11% pork is contaminated with MRSA bacteria

05-03-2008 | |
11% pork is contaminated with MRSA bacteria

A recent study carried out by the risk department of the Dutch Food and Consumer Product Safety Authority (VWA) revealed that 11% of meat products in the retail sector is contaminated with the hospital bacteria ‘MRSA’.

In 84% of the cases, the nt-MRSA (non-typable MRSA), which affects pigs, calves and livestock farmers is present.

MRSA is the name given to a group of bacteria that belong to the Staphylococcus aureus (SA) family of bacteria. The people who are most at risk of becoming either colonised or infected with MRSA are those in close contact with people who may be carrying the bacteria, for example in hospital wards that care for ill people. Nt-MRSA is a clone of MRSA.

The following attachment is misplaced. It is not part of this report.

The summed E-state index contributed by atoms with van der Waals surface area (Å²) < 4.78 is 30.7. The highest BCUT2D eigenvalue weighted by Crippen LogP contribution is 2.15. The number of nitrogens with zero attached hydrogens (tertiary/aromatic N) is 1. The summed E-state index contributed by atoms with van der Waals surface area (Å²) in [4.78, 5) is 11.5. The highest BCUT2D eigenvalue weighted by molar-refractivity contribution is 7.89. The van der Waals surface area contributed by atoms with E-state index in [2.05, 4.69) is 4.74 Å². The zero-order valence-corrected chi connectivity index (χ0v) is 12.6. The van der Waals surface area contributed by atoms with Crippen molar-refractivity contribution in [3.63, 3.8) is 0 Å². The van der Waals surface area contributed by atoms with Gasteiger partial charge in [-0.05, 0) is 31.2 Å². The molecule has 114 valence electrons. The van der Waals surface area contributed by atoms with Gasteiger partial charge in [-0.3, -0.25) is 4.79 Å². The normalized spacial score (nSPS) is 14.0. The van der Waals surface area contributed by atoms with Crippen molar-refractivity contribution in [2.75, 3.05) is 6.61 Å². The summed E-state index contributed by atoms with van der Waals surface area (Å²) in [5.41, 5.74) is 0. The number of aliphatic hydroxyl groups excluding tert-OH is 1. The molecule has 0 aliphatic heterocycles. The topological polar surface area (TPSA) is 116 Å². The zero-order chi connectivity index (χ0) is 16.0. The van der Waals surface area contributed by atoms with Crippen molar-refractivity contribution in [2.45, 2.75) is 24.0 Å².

According to the Authority, meat does not contribute to the spread of the bacteria, which is resistant to most antibiotics. However, nt-MRSA can be spread where livestock is kept.

Live animals
Suprisingly, most nt-MRSA is found in turkey and chicken (31 and 27% respectively). With live animals, the bacteria is only found in pigs and calves.

“The figures also surprised me. My first thoughts were that it can be spread through processing,” according to MRSA-specialist, Arie van Nes, from the Faculty of Animal Health in Utrecht.

MRSA has not been found in live poultry yet. The animal health authority has confirmed that 50% of animals on pig farms are infected with the bacteria. As regards the level of infection on cattle farms, the figure is not yet known, but is under research.

Related website:

•  Food and Consumer Product Safety Authority (VWA)

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